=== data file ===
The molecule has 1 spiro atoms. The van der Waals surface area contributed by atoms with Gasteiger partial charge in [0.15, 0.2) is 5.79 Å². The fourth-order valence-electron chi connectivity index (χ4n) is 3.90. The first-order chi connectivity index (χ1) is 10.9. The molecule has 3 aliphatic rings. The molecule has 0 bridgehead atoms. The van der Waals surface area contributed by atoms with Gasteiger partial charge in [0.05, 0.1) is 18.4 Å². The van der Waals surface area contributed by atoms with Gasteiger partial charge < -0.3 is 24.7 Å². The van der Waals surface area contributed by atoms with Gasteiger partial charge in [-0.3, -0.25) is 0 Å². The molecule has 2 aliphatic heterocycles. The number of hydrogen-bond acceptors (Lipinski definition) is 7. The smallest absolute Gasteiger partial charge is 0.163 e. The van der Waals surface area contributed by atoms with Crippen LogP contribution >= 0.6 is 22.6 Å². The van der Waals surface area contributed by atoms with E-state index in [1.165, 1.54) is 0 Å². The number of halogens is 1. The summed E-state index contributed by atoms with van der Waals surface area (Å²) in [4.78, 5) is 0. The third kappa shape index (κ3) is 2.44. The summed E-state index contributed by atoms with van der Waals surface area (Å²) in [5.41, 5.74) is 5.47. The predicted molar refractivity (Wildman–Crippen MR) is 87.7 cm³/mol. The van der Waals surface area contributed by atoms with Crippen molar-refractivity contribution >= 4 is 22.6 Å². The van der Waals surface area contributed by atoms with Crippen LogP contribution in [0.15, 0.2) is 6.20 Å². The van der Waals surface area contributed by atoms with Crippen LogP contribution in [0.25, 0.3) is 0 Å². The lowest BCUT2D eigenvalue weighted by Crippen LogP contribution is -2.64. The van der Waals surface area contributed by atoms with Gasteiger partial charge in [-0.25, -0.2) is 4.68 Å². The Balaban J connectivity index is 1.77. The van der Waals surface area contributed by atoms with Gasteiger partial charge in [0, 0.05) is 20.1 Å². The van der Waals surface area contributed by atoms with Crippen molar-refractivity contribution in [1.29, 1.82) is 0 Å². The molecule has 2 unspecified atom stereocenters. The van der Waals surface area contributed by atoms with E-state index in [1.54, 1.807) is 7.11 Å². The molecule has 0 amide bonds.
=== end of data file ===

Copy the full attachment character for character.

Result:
The molecule has 1 spiro atoms. The van der Waals surface area contributed by atoms with Gasteiger partial charge in [0.15, 0.2) is 5.79 Å². The fourth-order valence-electron chi connectivity index (χ4n) is 3.90. The first-order chi connectivity index (χ1) is 10.9. The molecule has 3 aliphatic rings. The molecule has 0 bridgehead atoms. The van der Waals surface area contributed by atoms with Gasteiger partial charge in [0.05, 0.1) is 18.4 Å². The van der Waals surface area contributed by atoms with Gasteiger partial charge < -0.3 is 24.7 Å². The van der Waals surface area contributed by atoms with Gasteiger partial charge in [-0.3, -0.25) is 0 Å². The molecule has 2 aliphatic heterocycles. The number of hydrogen-bond acceptors (Lipinski definition) is 7. The smallest absolute Gasteiger partial charge is 0.163 e. The van der Waals surface area contributed by atoms with Crippen LogP contribution >= 0.6 is 22.6 Å². The van der Waals surface area contributed by atoms with E-state index in [1.165, 1.54) is 0 Å². The number of halogens is 1. The summed E-state index contributed by atoms with van der Waals surface area (Å²) in [4.78, 5) is 0. The third kappa shape index (κ3) is 2.44. The summed E-state index contributed by atoms with van der Waals surface area (Å²) in [5.41, 5.74) is 5.47. The predicted molar refractivity (Wildman–Crippen MR) is 87.7 cm³/mol. The van der Waals surface area contributed by atoms with Crippen molar-refractivity contribution >= 4 is 22.6 Å². The van der Waals surface area contributed by atoms with Crippen LogP contribution in [0.15, 0.2) is 6.20 Å². The van der Waals surface area contributed by atoms with Crippen LogP contribution in [0.25, 0.3) is 0 Å². The lowest BCUT2D eigenvalue weighted by Crippen LogP contribution is -2.64. The van der Waals surface area contributed by atoms with Gasteiger partial charge in [-0.25, -0.2) is 4.68 Å². The Balaban J connectivity index is 1.77. The van der Waals surface area contributed by atoms with Gasteiger partial charge in [0, 0.05) is 20.1 Å². The van der Waals surface area contributed by atoms with Crippen molar-refractivity contribution in [1.29, 1.82) is 0 Å². The molecule has 2 unspecified atom stereocenters. The van der Waals surface area contributed by atoms with E-state index in [1.54, 1.807) is 7.11 Å². The molecule has 0 amide bonds.